(updated below - Update II)
Desmond Lachman -- the former chief strategist for emerging markets at Salomon Smith Barney and a long-time official with the IMF (no raving socialist he) -- argues today that the most apt comparison for the U.S. now is not Japan's "lost decade," but rather, "that the United States is coming to resemble Argentina, Russia and other so-called emerging markets, both in what led us to the crisis, and in how we're trying to fix it." He begins by recounting an IMF trip to Yeltsin-era Russia:
I still recall the shock I felt at a meeting in Russia's dingy Ministry of Finance, where I finally realized how a handful of young oligarchs were bringing Russia's economy to ruin in the pursuit of their own selfish interests, despite the supposed brilliance of Anatoly Chubais, Russia's economic czar at the time.
He then describes the numerous similarities between the U.S. today and those corrupt, collapsing nations he studied in the past:
The parallels between U.S. policymaking and what we see in emerging markets are clearest in how we've mishandled the banking crisis. We delude ourselves that our banks face liquidity problems, rather than deeper solvency problems, and we try to fix it all on the cheap just like any run-of-the-mill emerging market economy would try to do. And after years of lecturing Asian and Latin American leaders about the importance of consistency and transparency in sorting out financial crises, we fail on both counts: . . . .
In visits to Asian capitals during the region's financial crisis in the late 1990s, I often heard Asian reformers such as Singapore's Lee Kuan Yew or Japan's Eisuke Sakakibara complain about how the incestuous relationship between governments and large Asian corporate conglomerates stymied real economic change. How fortunate, I thought then, that the United States was not similarly plagued by crony capitalism! However, watching Goldman Sachs's seeming lock on high-level U.S. Treasury jobs as well as the way that Republicans and Democrats alike tiptoed around reforming Freddie Mac and Fannie Mae -- among the largest campaign contributors to Congress -- made me wonder if the differences between the United States and the Asian economies were only a matter of degree. . . .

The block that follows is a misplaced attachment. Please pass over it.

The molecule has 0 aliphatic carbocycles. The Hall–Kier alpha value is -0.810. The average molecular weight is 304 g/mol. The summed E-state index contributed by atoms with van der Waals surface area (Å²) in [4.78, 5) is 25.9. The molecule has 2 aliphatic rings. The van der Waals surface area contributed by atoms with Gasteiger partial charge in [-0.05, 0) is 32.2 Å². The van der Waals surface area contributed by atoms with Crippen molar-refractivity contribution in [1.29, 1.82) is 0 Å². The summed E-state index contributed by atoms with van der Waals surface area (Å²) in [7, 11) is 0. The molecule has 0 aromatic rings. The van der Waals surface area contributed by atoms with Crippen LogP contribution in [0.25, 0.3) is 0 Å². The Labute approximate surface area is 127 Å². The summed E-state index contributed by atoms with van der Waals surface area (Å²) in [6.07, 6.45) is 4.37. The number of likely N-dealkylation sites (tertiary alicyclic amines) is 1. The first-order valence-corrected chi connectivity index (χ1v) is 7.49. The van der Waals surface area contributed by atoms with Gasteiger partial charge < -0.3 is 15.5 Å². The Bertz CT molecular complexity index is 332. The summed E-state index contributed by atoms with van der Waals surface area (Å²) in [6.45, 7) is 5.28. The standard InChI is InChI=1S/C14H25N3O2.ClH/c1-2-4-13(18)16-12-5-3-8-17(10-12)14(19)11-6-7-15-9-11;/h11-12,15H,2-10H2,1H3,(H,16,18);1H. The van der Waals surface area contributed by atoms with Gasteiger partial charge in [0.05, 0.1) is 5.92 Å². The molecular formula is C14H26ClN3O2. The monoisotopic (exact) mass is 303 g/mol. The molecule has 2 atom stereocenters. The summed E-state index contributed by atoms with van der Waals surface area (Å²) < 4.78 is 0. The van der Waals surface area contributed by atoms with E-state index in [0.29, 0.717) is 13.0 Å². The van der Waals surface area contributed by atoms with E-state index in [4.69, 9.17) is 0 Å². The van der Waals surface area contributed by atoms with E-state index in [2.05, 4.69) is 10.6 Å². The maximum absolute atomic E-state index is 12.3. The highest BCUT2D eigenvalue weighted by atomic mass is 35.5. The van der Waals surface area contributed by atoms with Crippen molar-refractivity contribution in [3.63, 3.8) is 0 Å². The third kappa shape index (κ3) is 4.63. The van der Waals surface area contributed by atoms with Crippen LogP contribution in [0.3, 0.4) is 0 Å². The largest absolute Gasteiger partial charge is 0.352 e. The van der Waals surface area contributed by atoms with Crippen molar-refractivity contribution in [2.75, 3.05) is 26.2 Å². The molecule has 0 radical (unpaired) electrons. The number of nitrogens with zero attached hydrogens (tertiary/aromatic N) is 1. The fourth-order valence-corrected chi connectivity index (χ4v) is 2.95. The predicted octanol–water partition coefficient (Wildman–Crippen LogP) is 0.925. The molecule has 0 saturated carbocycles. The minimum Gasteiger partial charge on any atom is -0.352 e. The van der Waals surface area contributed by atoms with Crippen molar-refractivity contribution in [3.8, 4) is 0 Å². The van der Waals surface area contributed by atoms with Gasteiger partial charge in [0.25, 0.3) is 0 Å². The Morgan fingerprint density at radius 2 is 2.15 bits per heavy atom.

In the twilight of my career, when I am hopefully wiser than before, I have come to regret how the IMF and the U.S. Treasury all too often lectured leaders in emerging markets on how to "get their house in order" -- without the slightest thought that the United States might fare no better when facing a major economic crisis. . . . If we insist on improvising and not facing our real problems, we might soon lose our status as a country to be emulated and join the ranks of those nations we have patronized for so long.
Does anyone really doubt any more that the predominant characteristic of our political culture is "the incestuous relationship between governments and large  corporate conglomerates"? Yet another former Goldman Sachs official and long-time derivatives advocate who played a major role in the repeal of key banking regulations, Gary Gesner, is now poised to become Obama's chief of the Commodities Futures Trading Commission, the body charged with regulating commodities and financial futures. The sleazy, central role Goldman Sachs has played in the events of the last six months -- from their current CEO's still-unexplained presence with Paulson (its former Chairman) and Geithner (protegé of its other former Chairman, Robert Rubin) as the AIG bailout was designed to the massive government windfalls that firm has received (including from that very AIG bailout) -- is merely illustrative of how our Government has long functioned and continues to.
Yves Smith last night noted the rather extraordinary (though unsurprising) development that the very institutions that played such a critical role in the crisis -- Citibank and Bank of America -- are now using TARP funds they received not to extend more loans (the ostensible purpose of the bailout), but rather, to buy up more and more of the very distressed assets that Geithner insists they need to be relieved of, because they now know that, under Geithner's plan, they will be able to sell them at a substantial profit courtesy of public funds (i.e, the Government will buy those crippled assets at well above their current market price). As Smith puts it: "So not only are they seeking to extract far more than was intended even with the already generous subsidies embodied in this program, but this activity is also speculating with taxpayer money. . . .Welcome to yet more looting."